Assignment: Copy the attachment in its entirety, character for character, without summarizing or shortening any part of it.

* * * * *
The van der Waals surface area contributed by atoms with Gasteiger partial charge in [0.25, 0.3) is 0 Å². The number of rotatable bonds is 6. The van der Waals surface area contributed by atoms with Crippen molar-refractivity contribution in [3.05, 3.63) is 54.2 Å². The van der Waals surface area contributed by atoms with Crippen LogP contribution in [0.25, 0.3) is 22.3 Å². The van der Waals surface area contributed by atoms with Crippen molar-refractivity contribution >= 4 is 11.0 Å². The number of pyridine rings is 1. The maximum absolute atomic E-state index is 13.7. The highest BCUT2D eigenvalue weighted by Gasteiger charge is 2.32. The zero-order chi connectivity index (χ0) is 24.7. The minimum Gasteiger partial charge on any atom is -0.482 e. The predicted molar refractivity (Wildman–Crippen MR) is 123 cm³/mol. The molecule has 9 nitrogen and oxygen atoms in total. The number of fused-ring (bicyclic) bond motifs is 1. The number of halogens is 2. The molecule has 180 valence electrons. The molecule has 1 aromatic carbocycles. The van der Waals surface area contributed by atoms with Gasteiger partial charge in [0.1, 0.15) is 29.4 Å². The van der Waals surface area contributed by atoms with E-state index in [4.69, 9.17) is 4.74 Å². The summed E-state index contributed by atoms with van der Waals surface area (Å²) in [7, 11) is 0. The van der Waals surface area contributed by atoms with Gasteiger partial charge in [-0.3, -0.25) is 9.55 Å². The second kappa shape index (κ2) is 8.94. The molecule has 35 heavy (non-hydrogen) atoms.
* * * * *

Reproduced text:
The van der Waals surface area contributed by atoms with Gasteiger partial charge in [0.25, 0.3) is 0 Å². The number of rotatable bonds is 6. The van der Waals surface area contributed by atoms with Crippen molar-refractivity contribution in [3.05, 3.63) is 54.2 Å². The van der Waals surface area contributed by atoms with Crippen LogP contribution in [0.25, 0.3) is 22.3 Å². The van der Waals surface area contributed by atoms with Crippen molar-refractivity contribution >= 4 is 11.0 Å². The number of pyridine rings is 1. The maximum absolute atomic E-state index is 13.7. The highest BCUT2D eigenvalue weighted by Gasteiger charge is 2.32. The zero-order chi connectivity index (χ0) is 24.7. The minimum Gasteiger partial charge on any atom is -0.482 e. The predicted molar refractivity (Wildman–Crippen MR) is 123 cm³/mol. The molecule has 9 nitrogen and oxygen atoms in total. The number of fused-ring (bicyclic) bond motifs is 1. The number of halogens is 2. The molecule has 180 valence electrons. The molecule has 1 aromatic carbocycles. The van der Waals surface area contributed by atoms with Gasteiger partial charge in [0.1, 0.15) is 29.4 Å². The van der Waals surface area contributed by atoms with E-state index in [4.69, 9.17) is 4.74 Å². The summed E-state index contributed by atoms with van der Waals surface area (Å²) in [7, 11) is 0. The van der Waals surface area contributed by atoms with Gasteiger partial charge in [-0.3, -0.25) is 9.55 Å². The second kappa shape index (κ2) is 8.94. The molecule has 35 heavy (non-hydrogen) atoms.